MR ENTSCH: (Leichhardt) (13:23): I have been working with the community north of the Daintree River since I was elected in 1996 in an effort to bring them into the 20th and now 21st century.
This is a very vibrant community of around 500 to 600 people.
Interestingly, some years ago the state government legislated to prohibit them having mains power extended into their community.
It’s quite bizarre.
They live in the heart of the Daintree rainforest.
There are hundreds of generators burning millions of litres of diesel every year, and the state government legislated to prohibit the extension of mains power into their community.
It was done as a mechanism to control development in the area.
Rather than putting in a development plan, they had a blunt instrument to make life as difficult as they could for the residents.
Some years ago a development plan was put in, and we were successful during the time of the Newman government to have them rescind that legislation to allow for the extension of power.
I’ve taken Minister Frydenberg up there and introduced him to the community, and he made a commitment that we would do everything we can to get mains-equivalent power extended into that area.
I understand that this is an area where the rainforest literally meets the reef.
It’s cocooned in two World Heritage areas.
It was actually included on the World Heritage List because of the care that was taken by the local residents who live in the area.
Unfortunately, over time, they’ve constantly been seen as intruders to the area, when in actual fact it was because of their commitment to the area that they were able to conserve it enough to justify the World Heritage status.
The minister, on his last visit, invited ARENA.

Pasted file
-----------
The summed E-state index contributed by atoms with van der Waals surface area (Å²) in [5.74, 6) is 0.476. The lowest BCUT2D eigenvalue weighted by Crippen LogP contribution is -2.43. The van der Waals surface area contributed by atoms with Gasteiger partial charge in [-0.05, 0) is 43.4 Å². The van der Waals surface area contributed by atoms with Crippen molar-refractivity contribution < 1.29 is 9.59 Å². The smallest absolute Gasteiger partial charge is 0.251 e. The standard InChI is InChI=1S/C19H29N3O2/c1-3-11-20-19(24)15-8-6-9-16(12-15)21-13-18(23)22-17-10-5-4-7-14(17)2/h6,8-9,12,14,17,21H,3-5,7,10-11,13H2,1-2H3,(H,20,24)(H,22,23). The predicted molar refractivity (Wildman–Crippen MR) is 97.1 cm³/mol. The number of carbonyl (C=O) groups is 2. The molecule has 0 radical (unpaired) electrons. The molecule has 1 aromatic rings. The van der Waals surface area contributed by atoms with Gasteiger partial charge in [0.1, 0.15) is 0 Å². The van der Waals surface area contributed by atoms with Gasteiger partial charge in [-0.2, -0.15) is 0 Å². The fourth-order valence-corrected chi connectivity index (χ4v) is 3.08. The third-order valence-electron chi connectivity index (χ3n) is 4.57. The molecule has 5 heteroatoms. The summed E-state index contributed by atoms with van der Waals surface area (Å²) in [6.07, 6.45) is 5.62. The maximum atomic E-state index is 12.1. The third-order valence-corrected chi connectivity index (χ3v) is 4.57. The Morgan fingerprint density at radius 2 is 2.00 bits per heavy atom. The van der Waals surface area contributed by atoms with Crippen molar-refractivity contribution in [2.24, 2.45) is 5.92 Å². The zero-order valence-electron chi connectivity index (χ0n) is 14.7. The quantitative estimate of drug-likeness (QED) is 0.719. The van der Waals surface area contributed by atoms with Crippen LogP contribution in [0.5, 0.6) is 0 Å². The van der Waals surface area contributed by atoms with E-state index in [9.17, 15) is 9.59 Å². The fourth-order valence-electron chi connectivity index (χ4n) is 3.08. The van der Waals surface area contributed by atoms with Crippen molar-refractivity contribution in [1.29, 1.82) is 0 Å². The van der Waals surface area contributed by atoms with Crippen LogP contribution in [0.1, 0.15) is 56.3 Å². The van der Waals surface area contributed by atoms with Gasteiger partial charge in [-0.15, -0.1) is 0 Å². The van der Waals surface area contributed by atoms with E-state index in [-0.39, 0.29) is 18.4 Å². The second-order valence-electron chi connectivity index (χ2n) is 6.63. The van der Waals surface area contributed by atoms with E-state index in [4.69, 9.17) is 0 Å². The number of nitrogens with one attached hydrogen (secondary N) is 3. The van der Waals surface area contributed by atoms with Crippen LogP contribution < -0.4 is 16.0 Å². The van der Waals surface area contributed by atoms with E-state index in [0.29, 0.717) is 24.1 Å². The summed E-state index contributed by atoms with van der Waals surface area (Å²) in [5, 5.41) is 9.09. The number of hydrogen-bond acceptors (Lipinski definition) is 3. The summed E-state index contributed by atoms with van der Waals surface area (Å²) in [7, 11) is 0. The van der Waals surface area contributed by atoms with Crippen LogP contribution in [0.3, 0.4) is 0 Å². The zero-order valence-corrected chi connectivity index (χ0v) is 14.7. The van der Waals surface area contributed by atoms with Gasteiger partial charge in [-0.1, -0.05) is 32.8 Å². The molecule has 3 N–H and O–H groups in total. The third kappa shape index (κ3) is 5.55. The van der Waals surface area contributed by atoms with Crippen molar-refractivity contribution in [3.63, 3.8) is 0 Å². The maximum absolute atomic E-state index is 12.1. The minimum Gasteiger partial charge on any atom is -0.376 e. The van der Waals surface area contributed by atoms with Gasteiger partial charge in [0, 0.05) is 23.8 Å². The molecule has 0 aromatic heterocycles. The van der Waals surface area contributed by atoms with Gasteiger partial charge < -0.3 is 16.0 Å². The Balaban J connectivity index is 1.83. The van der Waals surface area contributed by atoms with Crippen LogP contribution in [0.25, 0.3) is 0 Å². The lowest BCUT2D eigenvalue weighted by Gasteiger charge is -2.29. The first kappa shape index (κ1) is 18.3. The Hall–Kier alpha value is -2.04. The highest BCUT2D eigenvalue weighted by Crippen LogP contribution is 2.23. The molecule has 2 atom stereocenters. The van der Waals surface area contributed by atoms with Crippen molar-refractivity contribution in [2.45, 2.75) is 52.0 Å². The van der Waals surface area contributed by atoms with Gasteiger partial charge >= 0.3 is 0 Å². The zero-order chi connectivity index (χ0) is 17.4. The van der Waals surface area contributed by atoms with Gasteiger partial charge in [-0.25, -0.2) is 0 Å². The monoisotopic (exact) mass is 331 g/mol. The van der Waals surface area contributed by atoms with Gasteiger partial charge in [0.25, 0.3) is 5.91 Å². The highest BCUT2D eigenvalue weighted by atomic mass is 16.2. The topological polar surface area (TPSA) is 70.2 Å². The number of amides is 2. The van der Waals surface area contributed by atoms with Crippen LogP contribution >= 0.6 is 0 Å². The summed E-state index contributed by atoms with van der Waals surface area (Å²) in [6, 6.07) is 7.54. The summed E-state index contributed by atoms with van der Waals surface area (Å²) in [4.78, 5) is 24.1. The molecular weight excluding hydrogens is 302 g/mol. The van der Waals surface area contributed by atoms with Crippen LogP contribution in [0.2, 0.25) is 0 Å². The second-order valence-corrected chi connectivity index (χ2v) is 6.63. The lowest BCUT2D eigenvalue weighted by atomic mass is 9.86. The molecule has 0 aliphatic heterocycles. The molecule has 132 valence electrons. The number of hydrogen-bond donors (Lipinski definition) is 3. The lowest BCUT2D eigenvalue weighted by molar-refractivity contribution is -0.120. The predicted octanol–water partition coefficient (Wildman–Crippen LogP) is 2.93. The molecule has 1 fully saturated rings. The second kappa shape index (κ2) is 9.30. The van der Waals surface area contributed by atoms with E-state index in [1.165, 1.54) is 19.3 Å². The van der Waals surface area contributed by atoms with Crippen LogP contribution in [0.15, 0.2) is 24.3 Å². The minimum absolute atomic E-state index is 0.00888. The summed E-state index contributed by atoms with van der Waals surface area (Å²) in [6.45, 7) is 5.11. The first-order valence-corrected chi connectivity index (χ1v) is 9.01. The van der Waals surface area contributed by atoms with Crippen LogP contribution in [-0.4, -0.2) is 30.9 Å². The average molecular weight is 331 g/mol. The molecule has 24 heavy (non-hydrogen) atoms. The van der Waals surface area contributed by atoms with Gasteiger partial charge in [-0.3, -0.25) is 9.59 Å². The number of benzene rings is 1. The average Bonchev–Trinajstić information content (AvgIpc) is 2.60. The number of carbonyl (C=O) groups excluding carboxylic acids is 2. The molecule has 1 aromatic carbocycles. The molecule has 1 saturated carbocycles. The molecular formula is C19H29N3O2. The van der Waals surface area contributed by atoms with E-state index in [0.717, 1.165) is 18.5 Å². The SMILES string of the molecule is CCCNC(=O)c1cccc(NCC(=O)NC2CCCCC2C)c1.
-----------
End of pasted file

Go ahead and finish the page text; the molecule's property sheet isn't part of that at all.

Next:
He said, ‘We’re going to do something about it,’ and he got ARENA and a business called Sunverge involved.
They did a report on the feasibility of putting in a microgrid.
It would include solar power and a whole lot of other things.
They handed down that report only a couple of months ago, and there were five recommendations.
The first recommendation was that there be a microgrid, so they could get rid of all the diesel generators.
It was very much accepted by the broader community but, unfortunately, there is a small protest group—it was established back in the 1980s when they put a road along the coast—that tried to stop it.
One of those involved in the protest group is former Mayor Mike Berwick, and there’s another fellow by the name of Hugh Spencer.
After the protest group lost the battle in relation to the road, they established themselves in Cape Tribulation.
They set up a place called the Bat House.
t’s very interesting.
Through Bat House, Hugh Spencer established a rainforest research station—the Australian Tropical Research Foundation or AUSTROP, as it’s called—and they’ve been doing everything they can to prevent any expansion of power or anything else that’s likely to make life more comfortable for them.
It worries me that this organisation actually gets charity status, tax deductibility status, and, after the handing down of the report—which was widely accepted by the majority of the community and is currently being worked on by ARENA—even the state government has committed to working with ARENA.
The foundation put out a response to the Daintree power Sunverge-ARENA report, and in that response they’ve been absolutely scathing of the report.
But the criticism is totally dishonest; it is totally inaccurate.
It just shows that there is no understanding whatsoever.
So I question the legitimacy of this organisation.
We need to be looking very, very closely at their registered tax deductibility status and their membership, because I think there’s a serious conflict of interest there.
I will certainly be moving to make sure that we get some sort of transparency of this organisation and bring them to account.